by Hans Sebald Beham, Engraving, 1545

by Hans Sebald Beham, Engraving, 1545

by Hans Sebald Beham, Engraving, 1545

by Hans Sebald Beham, Engraving, 1545

Now, take a moment to look over the these engravings.
Draw the basic shapes noting black, white and grey also. Just a sketch.
Think about how these myths have impacted your own grief?
Write a short sentence about what you see, notice or what it evokes for you.

The Labors of Hercules
are some of the most famous tales from Greek mythology. Hercules would undertake these Labors as an act of penance for the grief he carried. As a young man, Hercules assisted King Creon of Thebes in his war with the Minyans. Later, he married Creon's daughter, Megara.
Despite being a son of Zeus, Hercules was not favoured by all of the gods & goddess. Hera, Zeus’ wife had a special hatred for her husband’s son. Hera would persecute Hercules whenever she had the chance and sent the goddess Madness to Thebes. Overtaken by Madness, Heracles kills his own children and possibly his wife. For his "crimes," Hercules is banished from Thebes, and travels to Delphi to consult with the Oracle about how to atone for his actions. The proclamation from the Oracle at Delphi was that Hercules must enter into a period of servitude with King Eurystheus, and perform any task requested hence the Twelve Labors.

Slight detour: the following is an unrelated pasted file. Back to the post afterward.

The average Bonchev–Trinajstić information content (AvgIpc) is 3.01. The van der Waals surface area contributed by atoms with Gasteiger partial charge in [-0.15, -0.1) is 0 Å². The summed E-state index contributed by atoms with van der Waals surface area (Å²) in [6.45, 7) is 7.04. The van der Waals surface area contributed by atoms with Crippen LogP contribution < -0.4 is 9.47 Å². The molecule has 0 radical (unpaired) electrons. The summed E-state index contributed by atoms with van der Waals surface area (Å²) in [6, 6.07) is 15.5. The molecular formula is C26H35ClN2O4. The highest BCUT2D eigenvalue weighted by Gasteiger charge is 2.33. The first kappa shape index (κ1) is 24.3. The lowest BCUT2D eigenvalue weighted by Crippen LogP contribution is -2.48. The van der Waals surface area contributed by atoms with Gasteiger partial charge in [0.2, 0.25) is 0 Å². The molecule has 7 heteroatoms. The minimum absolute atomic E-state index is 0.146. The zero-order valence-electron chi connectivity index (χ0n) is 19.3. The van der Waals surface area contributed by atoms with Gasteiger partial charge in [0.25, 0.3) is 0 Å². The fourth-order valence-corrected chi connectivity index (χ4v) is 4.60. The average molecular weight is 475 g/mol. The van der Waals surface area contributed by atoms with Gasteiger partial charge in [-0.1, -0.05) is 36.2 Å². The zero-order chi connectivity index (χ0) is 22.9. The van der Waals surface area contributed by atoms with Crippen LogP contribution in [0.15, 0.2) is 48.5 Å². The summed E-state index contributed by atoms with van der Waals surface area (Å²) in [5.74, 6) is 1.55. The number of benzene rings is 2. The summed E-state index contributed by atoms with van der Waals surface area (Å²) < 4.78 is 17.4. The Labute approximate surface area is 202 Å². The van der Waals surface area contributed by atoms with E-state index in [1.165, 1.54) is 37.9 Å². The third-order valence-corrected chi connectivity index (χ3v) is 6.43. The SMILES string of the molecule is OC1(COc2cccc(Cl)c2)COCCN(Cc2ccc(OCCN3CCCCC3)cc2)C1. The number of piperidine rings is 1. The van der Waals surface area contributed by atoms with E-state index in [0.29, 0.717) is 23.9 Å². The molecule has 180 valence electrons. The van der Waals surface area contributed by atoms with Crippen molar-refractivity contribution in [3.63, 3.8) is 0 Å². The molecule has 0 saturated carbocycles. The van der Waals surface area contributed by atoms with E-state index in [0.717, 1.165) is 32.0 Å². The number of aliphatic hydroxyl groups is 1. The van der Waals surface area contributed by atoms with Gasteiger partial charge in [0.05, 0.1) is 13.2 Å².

We have a long tradition of the griever fighting the Lion, the Hydra, the Hind, the Boar, the Birds, the Bull, the Mares, retrieving the Girdles?, finding Apples and Cattle, and lastly dragging Cerberus back to the underworld, and even feeling humiliation, shame and isolation at the The Stables of Augeas. This myth shows the weight and labor of grief. 

I can tell you, it's never to soon or too late to recover from the pain of grief and it doesn't have to be a relentless burden. Art history, my artist practice and The Grief Recovery Method® have provided me with tools to work with my own grief and I want to share them with you.